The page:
This procedure rebuilds the kernel modules for usb networking but the same procedure can be applied to other modules as well.
I am running Ubuntu 11.04 preinstalled netbook image for OMAP4.
Obtain Kernel Source
Download debian package from launchpad. I could not
apt-get it for some reason. So I installed the deb package using
sudo dpkg -i linux-source-2.6.38_2.6.38-11.48_all.deb
Extract kernel source
After installation, the compressed kernel source is available at
/usr/src/linux-source-2.6.38. You can extract the kernel source to your home folder like this
tar xjf /usr/src/linux-source-2.6.38/linux-source-2.6.38.tar.bz2
Obtain Kernel Headers
You may already have the kernel headers installed, otherwise
sudo apt-get linux-headers-omap4
Head over to the folder of the module
make -C /usr/src/linux-headers-2.6.38-1208-omap4 M=`pwd`
Backup existing module objects in case something goes wrong. Replace them
sudo cp *.ko /lib/modules/2.6.38-1208-omap4/kernel/drivers/net/usb/
Check if a module is already loaded
and remove it
Do something like plugging in the hardware so that the new module gets loaded.
[With some inspiration from here. The reason I was rebuilding was to fix a regression in the usbnet driver reported here.]
There are two ways.
Load the usbmon module
The following command then prints data going to and fro on a bus
sudo cat /sys/kernel/debug/usb/usbmon/1u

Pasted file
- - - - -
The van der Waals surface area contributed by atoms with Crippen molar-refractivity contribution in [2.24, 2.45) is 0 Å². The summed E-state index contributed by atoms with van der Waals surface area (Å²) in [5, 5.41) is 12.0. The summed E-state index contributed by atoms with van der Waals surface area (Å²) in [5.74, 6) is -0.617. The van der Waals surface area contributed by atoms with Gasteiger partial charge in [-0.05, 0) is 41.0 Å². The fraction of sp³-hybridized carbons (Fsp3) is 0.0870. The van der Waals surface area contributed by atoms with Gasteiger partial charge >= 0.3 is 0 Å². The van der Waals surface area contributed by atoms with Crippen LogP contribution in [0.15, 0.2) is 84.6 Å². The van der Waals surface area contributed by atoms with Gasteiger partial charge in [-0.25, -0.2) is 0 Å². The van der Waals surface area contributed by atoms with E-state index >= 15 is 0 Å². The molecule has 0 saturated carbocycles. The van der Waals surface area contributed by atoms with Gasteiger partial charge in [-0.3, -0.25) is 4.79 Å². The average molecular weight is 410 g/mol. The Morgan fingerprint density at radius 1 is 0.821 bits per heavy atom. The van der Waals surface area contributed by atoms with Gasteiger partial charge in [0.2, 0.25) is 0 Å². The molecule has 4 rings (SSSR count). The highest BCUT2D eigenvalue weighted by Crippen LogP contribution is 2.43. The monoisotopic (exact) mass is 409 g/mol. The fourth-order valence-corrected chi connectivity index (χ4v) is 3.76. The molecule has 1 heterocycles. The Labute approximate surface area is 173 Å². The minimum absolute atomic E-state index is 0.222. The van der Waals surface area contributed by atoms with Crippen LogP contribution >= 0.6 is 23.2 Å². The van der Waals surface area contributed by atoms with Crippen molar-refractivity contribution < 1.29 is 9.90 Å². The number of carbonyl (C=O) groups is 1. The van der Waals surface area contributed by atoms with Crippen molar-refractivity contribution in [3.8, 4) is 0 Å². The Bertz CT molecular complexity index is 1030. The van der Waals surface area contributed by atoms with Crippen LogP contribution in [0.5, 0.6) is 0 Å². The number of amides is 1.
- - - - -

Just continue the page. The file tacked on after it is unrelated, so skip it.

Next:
I refer you to their USB wiki.
I didn’t see that coming, but it seems such a natural thing for Google and Motorola Mobility to have done.
Here’s why I think so:
1. Motorola probably has contributed more to Android than any other partner, other than Google itself.
2. The Motorola patents. They reportedly have over 17000 patents, a huge number of them in personal communications I’ll assume. They’ll save Android.
3. Google has a lot of clout on the cloud with the PC. Apple is doing some pretty neat things with its interpretation of what the cloud should be. In the mobile communications space, it may actually be starting a small revolution. Google can now deeply integrate its services, such as Google+, into mobile devices. Like Apple is doing with Twitter. Google did not have to buy Motorola to do that but now they have more reason to do it.
4. Google can now walk the talk. It is one thing to create an OS, another to design it with deep integration between hardware, software, and now, cloud services. It means supporting customers and listening to them bicker, and evolving with it. It means having some clout over the evolution of hardware.
5. Google can positively influence Motorola on design.
6. It may have a positive effect on the bottom line of both companies.
The other thing that Google could have done was to spin off Android to Motorola Mobility for peanuts, but putting measures in place for Android to thrive as open source. That they decided to stick with Android means that they are betting their future on it. I, for one, am keen to see what that future will be.